Since the subclavian vein passes through costoclavicular space at the anterior part of the first rib and clavicular junction, it is more susceptible to external compression from repetitive movements of the arm and shoulder due to overhead activities and exercises. Intima is more vulnerable to repetitive microtrauma leading to proliferation, fibrosis, and hyperplasia of the vein wall, which subsequently triggers a coagulation cascade resulting in thrombosis.

Paget-Schroetter syndrome presents with sudden onset of severe arm swelling, heaviness, and pain. Other symptoms include discoloration, paresthesias, and weakness in the arms. In severe cases with superior vena cava syndrome, collaterals can be seen on the arms and chest. Given that compression ultrasonography is widely available, cost-effective, and less invasive, it is more commonly used than CT and MR venography. If compression ultrasonography is inconclusive or equivocal, CT or MR venography can be used for high clinical suspicion cases.

Complications from venous thrombosis include pulmonary embolism, post-thrombotic syndrome, and recurrence of thrombosis. Nevertheless, these complications are less common in upper extremity DVT compared with lower extremity thrombosis. The incidence of pulmonary embolism PE in upper extremity thrombosis is 5. Post-thrombotic syndrome is a chronic debilitating and disabling complication of DVT of extremities, reducing the quality of life, especially when the dominant limb is involved.

It mainly presents with chronic pain, swelling, varicose veins, and, in severe cases, with ulcers. It is less common in the upper extremity compared with the lower extremity. The risk of developing post-thrombotic syndrome primary and secondary together and recurrent thromboembolism in upper extremity DVT is In the early s, treatment involved arm elevation, rest, and anticoagulation. Ten years later, thrombolysis was included in the treatment plan since there was an increased recurrence of thrombosis with anticoagulation alone.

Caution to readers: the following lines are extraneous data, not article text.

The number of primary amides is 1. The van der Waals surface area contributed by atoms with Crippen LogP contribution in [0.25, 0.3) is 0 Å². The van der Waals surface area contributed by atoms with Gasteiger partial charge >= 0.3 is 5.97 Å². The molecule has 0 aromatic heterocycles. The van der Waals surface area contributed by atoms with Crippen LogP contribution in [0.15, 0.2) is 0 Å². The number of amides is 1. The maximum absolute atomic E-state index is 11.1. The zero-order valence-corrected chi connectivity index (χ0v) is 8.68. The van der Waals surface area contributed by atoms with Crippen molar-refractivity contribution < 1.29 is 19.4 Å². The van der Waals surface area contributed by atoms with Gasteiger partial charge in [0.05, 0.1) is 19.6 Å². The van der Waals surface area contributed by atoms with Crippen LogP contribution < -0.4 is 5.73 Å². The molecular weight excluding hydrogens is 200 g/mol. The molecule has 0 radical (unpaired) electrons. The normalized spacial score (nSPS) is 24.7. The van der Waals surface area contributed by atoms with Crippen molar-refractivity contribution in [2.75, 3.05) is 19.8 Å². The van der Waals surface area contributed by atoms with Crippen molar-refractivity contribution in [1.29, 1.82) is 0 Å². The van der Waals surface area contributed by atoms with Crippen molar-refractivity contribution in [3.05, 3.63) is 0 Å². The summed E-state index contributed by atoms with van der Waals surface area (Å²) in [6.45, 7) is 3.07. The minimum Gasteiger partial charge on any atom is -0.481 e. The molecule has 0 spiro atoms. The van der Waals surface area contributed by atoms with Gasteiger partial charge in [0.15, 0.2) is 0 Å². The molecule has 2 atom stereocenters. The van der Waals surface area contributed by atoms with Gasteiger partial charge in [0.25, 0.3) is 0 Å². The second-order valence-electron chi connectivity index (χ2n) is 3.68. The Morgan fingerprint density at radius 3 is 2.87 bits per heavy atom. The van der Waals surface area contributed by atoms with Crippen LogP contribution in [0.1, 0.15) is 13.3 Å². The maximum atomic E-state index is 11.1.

Thrombolysis relieves symptoms by decreasing the clot burden. As effort thrombosis involves external compression of the axillary subclavian vein from bony abnormality at thoracic outlet, underlying mechanical obstruction needs to be relieved with surgical intervention. Prevention of long-term morbidity with recurrence of thrombosis, symptom relief, and overall outcomes are better achieved with first rib resection after thrombolysis.

Functional outcomes, including an early return to the activities and work, are better with thrombolysis with early surgical intervention groups. In Paget-Schroetter syndrome, the duration of symptoms plays a crucial role in the treatment. Thrombolysis is more likely to be successful in patients whose symptoms started in less than 14 days.

There is no statistically significant difference in the symptom resolution in the groups with first rib resection in less or more than 6 weeks. More studies are required on the duration of anticoagulation in these patients.

Internist, primary care physicians, and emergency room physicians can easily miss Paget-Schroetter syndrome. Increased awareness about the disease and timely referral to vascular surgeons is of paramount importance among physicians to prevent complications and worst outcomes with a delay of care.

Prompt diagnosis and early initiation of treatment are imperative for better results. Since the management of effort thrombosis differs from the regular DVT, physicians need to be familiar with treatment options, including thrombolysis and surgical intervention. A multidisciplinary team approach with an internist, vascular surgeon, and hematologist is required to manage the Paget-Schroetter syndrome as it includes both medical and surgical options.

Randomized controlled studies are needed to evaluate the efficacy of thrombolysis and surgical options. Author Contributions: VS conducted the chart review.

VS drafted the manuscript.